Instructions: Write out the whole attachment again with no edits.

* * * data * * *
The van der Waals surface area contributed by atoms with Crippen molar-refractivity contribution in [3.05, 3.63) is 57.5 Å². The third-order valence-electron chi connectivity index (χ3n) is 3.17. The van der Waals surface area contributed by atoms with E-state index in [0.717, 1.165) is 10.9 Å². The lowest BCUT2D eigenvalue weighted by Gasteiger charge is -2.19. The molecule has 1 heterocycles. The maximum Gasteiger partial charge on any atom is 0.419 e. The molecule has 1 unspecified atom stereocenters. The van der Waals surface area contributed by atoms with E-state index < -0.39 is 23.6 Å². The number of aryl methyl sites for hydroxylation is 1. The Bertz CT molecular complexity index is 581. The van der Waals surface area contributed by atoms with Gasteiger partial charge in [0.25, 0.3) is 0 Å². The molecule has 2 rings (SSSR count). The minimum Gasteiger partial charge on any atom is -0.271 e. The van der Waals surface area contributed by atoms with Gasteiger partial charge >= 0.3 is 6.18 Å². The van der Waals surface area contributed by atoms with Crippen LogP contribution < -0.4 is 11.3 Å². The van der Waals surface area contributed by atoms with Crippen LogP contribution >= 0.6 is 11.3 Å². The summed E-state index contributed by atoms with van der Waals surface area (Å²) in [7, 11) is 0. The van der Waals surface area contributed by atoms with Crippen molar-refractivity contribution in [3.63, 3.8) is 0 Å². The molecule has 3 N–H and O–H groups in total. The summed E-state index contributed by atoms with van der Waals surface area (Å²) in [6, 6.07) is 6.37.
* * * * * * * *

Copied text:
The van der Waals surface area contributed by atoms with Crippen molar-refractivity contribution in [3.05, 3.63) is 57.5 Å². The third-order valence-electron chi connectivity index (χ3n) is 3.17. The van der Waals surface area contributed by atoms with E-state index in [0.717, 1.165) is 10.9 Å². The lowest BCUT2D eigenvalue weighted by Gasteiger charge is -2.19. The molecule has 1 heterocycles. The maximum Gasteiger partial charge on any atom is 0.419 e. The molecule has 1 unspecified atom stereocenters. The van der Waals surface area contributed by atoms with E-state index < -0.39 is 23.6 Å². The number of aryl methyl sites for hydroxylation is 1. The Bertz CT molecular complexity index is 581. The van der Waals surface area contributed by atoms with Gasteiger partial charge in [0.25, 0.3) is 0 Å². The molecule has 2 rings (SSSR count). The minimum Gasteiger partial charge on any atom is -0.271 e. The van der Waals surface area contributed by atoms with Gasteiger partial charge >= 0.3 is 6.18 Å². The van der Waals surface area contributed by atoms with Crippen LogP contribution < -0.4 is 11.3 Å². The van der Waals surface area contributed by atoms with Crippen LogP contribution >= 0.6 is 11.3 Å². The summed E-state index contributed by atoms with van der Waals surface area (Å²) in [7, 11) is 0. The van der Waals surface area contributed by atoms with Crippen molar-refractivity contribution in [3.63, 3.8) is 0 Å². The molecule has 3 N–H and O–H groups in total. The summed E-state index contributed by atoms with van der Waals surface area (Å²) in [6, 6.07) is 6.37.